They almost looked like ants, he mused, an army of red ants that consumed everything in their path.
Marching to the rear of the Winter Guard were the heavy infantry, the elite core of Khador's armies, clad in suits of powered armor. The lack of resources in the frozen steppes meant that Khador could produce only a limited number of cortexes in a season. Compared to industrialized Cygnar and her client kingdoms, Khador simply did not have the resources or technology to compete in a jack building race. But the men of the North did not accept defeat easily. They continued to field their heavy jacks but stopped production of the lighter ones, deeming them a waste for the rare supply of cortexes they had. Still, they needed a substitute for the light jack's role, a medium combatant that, while weaker than the behemoth that was a heavy jack, could still hold its own against both man and machine. The solution had presented itself soon enough. What Khador lacked in resources it made up for in manpower, and it did not take long for its mechaniks to begin attaching warjack-grade plate onto human soldiers. Man-o-Wars were the result of this mating, veteran warriors suited in steam-powered armor that were impervious to conventional light weaponry. And there were a great many of them. He could see their bulky, reinforced frames marching in tandem behind the Winter Guard, great two-handed hammers bristling alongside stub-nosed cannon and heavy halberds. Beside them, Iron Fang Pikemen strode in tight ranks, their blasting pikes held high in gauntleted hands. On the flanks were detachments of Uhlans, armored cataphracts that rode on equally armored war steeds.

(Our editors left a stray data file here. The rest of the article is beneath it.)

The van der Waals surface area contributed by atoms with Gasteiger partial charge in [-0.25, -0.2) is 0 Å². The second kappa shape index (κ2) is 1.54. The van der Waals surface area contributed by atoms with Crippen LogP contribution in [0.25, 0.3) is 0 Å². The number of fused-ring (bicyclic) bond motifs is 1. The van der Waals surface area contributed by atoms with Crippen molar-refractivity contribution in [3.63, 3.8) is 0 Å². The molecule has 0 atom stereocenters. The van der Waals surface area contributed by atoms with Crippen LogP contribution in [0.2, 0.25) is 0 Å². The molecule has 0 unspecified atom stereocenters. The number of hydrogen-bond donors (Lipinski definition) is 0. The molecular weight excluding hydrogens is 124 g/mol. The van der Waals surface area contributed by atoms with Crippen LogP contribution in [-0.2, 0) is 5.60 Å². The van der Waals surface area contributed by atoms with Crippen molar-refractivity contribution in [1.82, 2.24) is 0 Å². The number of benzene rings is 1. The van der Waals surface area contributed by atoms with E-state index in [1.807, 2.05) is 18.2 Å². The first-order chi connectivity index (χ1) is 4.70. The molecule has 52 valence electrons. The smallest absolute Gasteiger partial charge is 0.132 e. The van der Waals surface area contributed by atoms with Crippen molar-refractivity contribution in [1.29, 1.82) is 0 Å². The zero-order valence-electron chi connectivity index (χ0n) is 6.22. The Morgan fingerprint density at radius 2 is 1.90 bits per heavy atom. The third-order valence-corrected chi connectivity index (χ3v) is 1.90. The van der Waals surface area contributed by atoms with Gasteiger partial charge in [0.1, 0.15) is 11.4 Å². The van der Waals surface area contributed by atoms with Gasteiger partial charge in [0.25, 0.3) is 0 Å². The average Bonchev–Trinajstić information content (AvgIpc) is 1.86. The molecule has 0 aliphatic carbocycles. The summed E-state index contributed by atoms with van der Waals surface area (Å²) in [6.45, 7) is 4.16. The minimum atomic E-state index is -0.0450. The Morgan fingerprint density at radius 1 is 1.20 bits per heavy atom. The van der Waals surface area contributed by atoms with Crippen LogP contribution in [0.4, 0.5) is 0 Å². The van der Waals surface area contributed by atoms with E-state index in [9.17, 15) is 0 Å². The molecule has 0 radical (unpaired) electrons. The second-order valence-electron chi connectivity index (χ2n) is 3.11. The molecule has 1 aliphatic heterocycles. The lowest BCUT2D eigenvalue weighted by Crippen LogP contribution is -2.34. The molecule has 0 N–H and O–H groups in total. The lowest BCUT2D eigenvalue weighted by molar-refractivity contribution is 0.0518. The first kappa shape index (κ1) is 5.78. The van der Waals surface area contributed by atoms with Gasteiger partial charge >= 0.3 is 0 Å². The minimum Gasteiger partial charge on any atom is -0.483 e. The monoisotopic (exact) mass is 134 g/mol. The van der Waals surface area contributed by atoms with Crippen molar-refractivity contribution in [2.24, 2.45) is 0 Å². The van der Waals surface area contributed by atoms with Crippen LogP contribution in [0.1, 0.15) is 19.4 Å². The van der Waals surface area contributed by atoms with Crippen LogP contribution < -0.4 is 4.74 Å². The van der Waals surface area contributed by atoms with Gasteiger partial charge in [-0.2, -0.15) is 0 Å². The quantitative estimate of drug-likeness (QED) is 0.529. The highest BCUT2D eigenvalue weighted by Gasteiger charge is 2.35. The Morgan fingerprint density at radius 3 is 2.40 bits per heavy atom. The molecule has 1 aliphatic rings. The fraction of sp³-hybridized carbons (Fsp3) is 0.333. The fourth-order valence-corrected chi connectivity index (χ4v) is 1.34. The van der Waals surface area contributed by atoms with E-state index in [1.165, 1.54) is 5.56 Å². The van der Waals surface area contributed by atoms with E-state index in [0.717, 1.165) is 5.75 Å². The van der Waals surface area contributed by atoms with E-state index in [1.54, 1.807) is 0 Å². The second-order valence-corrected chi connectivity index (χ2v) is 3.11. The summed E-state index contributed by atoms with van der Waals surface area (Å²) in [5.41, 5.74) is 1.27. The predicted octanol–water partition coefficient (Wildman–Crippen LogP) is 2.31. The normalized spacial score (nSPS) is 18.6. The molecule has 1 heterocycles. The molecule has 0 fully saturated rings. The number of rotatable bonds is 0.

Here was the second fist, covered in steel and powered by steam. If the infantry could not break the enemy, then infantry clad in power armor surely would. The Man-o-Wars would wade into the Cygnaran force, demolishing everything they touched and the Iron Fangs would support, hunting the warjacks that were the only danger to the hulking suits of armor.
This was not last wave, however. The Khadorans always kept their most valuable and dangerous weapons in reserve. Men were expendable. Cortexes were not. He scowled as he watched the massive, lumbering machines begin to move, treading after the infantry, their mechanized frames swaying with each forward step. They were near uniform in appearance. The Juggernaut chasis had served the northmen well, and little had been done to alternate the design from its conception so many years ago. Each was a three times the height a man was tall, shielded from harm by thick slabs of crimson steel. Bronze plated smoke stacks protruded from their backs, belching coal-fired smoke into the pristine air. Only their weaponry differed, and even then it was not by much. Wide-barreled cannon, enchanted ice axes, piston-driven battering rams, all bristled at the Cygnaran lines, each as menacing as the last.